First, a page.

Saturday, July 31, 2010

the bark-off, continued

Jubilee trying to figure out the Bark-Off (I hope she doesn't figure it out!)

The Bark-Off

We had been having a little problem with Jubilee barking.  She likes to lay out on the balcony, or watch out the window, and there are various things that she feels like she needs to bark at.  Dogs walking down the street.  The maintenance man driving around in his golf cart.

Today we went to Petsmart and bought a "Bark-off".  It had mixed reviews from people in the neighborhood, but it was less than $10 with a guarantee that if it didn't work we could bring it back.

We set it next to the balcony door.  I heard Jubilee bark once, then she ran back to the bedroom with a scared look on her face.  I haven't heard her bark since, and she's been out on the balcony with all sorts of reasons to bark.  I think she's cured!

This is the tree that is just off of our balcony.  I can't believe how many berries are on it.  The birds feed well this time of year.

Wednesday, July 28, 2010

Walk in the Woods

Honest to God, sometimes I don't see how heaven can be any more beautiful than earth.  Since I was a child, I have loved to walk in the woods.  This is an off the road place that is sort of nearby where I take Jubilee for a walk occasionally.  It is a nothing place.  No one is ever there.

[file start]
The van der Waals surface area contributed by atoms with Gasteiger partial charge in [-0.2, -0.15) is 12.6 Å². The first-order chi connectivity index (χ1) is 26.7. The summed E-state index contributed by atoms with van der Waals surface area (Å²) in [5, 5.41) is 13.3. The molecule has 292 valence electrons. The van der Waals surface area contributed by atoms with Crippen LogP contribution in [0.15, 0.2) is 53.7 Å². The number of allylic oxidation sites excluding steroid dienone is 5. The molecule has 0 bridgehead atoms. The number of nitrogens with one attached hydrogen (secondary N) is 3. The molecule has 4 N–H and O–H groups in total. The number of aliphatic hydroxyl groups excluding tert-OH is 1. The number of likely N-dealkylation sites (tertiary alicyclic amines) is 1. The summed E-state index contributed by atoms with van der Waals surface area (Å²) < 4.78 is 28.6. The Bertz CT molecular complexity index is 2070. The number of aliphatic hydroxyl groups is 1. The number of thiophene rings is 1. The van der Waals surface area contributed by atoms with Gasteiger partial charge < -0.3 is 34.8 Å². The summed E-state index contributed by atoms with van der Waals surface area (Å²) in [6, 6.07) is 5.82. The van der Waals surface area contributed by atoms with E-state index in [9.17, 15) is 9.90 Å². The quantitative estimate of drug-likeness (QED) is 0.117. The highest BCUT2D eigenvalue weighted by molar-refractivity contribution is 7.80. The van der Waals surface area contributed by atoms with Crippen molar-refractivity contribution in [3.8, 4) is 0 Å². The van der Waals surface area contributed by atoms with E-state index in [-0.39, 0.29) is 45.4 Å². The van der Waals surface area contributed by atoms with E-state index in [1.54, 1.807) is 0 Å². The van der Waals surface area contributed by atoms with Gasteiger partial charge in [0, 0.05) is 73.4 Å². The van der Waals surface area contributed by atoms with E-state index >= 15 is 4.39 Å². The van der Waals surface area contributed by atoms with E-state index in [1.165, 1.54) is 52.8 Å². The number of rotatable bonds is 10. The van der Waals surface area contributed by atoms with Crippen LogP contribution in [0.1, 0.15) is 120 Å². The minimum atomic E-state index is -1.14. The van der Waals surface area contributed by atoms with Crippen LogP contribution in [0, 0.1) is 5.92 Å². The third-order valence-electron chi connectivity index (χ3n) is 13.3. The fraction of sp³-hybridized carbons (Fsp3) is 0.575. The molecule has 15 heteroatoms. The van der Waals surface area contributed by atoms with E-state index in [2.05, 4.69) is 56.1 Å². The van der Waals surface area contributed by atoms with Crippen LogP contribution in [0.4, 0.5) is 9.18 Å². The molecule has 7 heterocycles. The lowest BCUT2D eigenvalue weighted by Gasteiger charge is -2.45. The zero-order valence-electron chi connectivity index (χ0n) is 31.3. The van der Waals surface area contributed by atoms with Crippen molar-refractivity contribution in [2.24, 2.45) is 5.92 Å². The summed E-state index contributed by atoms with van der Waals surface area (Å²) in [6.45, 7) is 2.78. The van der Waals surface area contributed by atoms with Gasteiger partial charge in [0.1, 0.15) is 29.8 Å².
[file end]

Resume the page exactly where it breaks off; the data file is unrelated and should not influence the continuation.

Easy Street

Yesterday Jubilee and I went someplace the other side of Evans City to check out a trailer that someone has for rent, lease-free.  It was on Easy Street.  I'm content where we are now - less than 3 miles from where John works - so that I'm hesitant to consider a move.  Easy Street was about 30 minutes away, and though we were way out into the country we were never far from a heavily traveled road.  It didn't feel like "country" to me.  There was a sign just down the street saying "Fresh Brown Eggs for Sale", though.  Here are some photos of Easy Street and the countryside.

Monday, July 26, 2010

Pittsburgh! (the first of many visits, I think)

Driving into Pittsburgh from the north, you have no idea that you’re getting close to a big city.  The hills are heavily forested and it seems as if you are out in the country.  Then you go over a hill and there it is!